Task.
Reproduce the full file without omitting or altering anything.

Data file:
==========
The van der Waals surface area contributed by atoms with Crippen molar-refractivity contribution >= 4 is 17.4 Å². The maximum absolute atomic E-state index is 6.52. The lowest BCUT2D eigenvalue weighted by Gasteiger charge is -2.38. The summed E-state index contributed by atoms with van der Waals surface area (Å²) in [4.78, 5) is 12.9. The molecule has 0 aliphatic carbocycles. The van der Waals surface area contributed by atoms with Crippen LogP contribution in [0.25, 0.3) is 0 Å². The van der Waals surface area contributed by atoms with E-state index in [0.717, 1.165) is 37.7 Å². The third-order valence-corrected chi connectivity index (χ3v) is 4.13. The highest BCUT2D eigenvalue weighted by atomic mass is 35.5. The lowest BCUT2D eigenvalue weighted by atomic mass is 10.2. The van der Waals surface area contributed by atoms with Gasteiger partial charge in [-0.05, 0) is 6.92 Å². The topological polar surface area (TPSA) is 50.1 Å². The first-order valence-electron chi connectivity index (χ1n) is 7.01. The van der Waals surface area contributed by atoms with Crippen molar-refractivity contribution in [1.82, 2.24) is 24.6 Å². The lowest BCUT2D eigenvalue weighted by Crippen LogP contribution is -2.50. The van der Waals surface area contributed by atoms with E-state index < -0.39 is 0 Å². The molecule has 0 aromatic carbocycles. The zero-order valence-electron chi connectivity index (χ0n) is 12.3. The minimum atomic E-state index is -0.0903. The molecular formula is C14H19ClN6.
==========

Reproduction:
The van der Waals surface area contributed by atoms with Crippen molar-refractivity contribution >= 4 is 17.4 Å². The maximum absolute atomic E-state index is 6.52. The lowest BCUT2D eigenvalue weighted by Gasteiger charge is -2.38. The summed E-state index contributed by atoms with van der Waals surface area (Å²) in [4.78, 5) is 12.9. The molecule has 0 aliphatic carbocycles. The van der Waals surface area contributed by atoms with Crippen LogP contribution in [0.25, 0.3) is 0 Å². The van der Waals surface area contributed by atoms with E-state index in [0.717, 1.165) is 37.7 Å². The third-order valence-corrected chi connectivity index (χ3v) is 4.13. The highest BCUT2D eigenvalue weighted by atomic mass is 35.5. The lowest BCUT2D eigenvalue weighted by atomic mass is 10.2. The van der Waals surface area contributed by atoms with Gasteiger partial charge in [-0.05, 0) is 6.92 Å². The topological polar surface area (TPSA) is 50.1 Å². The first-order valence-electron chi connectivity index (χ1n) is 7.01. The van der Waals surface area contributed by atoms with Crippen molar-refractivity contribution in [1.82, 2.24) is 24.6 Å². The lowest BCUT2D eigenvalue weighted by Crippen LogP contribution is -2.50. The van der Waals surface area contributed by atoms with E-state index < -0.39 is 0 Å². The molecule has 0 aromatic carbocycles. The zero-order valence-electron chi connectivity index (χ0n) is 12.3. The minimum atomic E-state index is -0.0903. The molecular formula is C14H19ClN6.